CCS News

Thank you - What great memories!

Wow, I cannot believe that 19 years has passed by with the Canadian Cardiovascular Society! Before I joined the CCS, I knew little about the impact of professional associations, let alone the specific role of this one. What a learning experience it has been working with such a dedicated group of members from across the country and staff right here in Ottawa.

“Leadership. Knowledge. Community” really are the three words that embody the characteristics of this organization.

When I look back, the number of areas where the CCS has lead in cardiovascular care or specialty medicine is significant. Be it the development of wait time benchmarks for cardiovascular services, the initial RCPSC diploma programs for sub-specialty areas, Choosing Wisely engagement, or the publication of quality measurement reports, CCS has been leading the way in Canada.

In the areas of knowledge exchange and professional development the CCS has also expanded its role and opportunities for member meaning and engagement—and this continues to grow. The Canadian Cardiovascular Congress and CCS guidelines and position statements, along with many tools to disseminate their recommendations, are now core to the CCS. The Trainee Review Programs enabled by the CCS and the CCS Academy also address unique member needs—and are highly valued.   Of course, I could not forget the Canadian Journal of Cardiology, purchased in 2010 from a small regional publisher, is now available globally and has grown its impact factor from 1.3 to 4.4.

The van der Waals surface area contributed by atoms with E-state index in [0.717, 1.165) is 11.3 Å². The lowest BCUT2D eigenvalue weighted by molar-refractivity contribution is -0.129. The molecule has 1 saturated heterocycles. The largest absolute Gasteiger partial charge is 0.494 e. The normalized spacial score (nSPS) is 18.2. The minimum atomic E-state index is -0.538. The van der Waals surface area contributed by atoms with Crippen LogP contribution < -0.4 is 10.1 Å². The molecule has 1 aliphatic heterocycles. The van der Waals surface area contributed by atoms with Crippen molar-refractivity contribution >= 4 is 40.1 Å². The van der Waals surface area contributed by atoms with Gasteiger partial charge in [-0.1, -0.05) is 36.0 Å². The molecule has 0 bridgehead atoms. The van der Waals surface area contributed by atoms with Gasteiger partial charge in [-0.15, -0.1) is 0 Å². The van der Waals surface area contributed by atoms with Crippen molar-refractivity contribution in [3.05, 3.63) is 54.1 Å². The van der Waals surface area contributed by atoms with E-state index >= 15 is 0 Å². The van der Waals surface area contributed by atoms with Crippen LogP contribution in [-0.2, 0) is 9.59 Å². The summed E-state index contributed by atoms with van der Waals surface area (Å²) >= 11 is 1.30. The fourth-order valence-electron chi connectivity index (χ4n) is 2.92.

When I started with the CCS, the organization had just over 1000 members. Today that number is over 2200 and the needs of those members has evolved over the years. Many CCS members are also members of one of our eleven CCS Affiliate organizations. These organizations allow for further sub-specialty focus, supported by the CCS, while being part of the larger cardiovascular community. Together, the CCS and these organizations have enriched the program of the Congress, combined voices on advocacy issues and collaborated on international initiatives.

My deepest thanks to all CCS members for everything they do. At any given time, CCS members are highly engaged in educational programme development, committee or writing panel work, editorial review, or advocacy. It has been wonderful working with such committed individuals—their energy ignites the organization!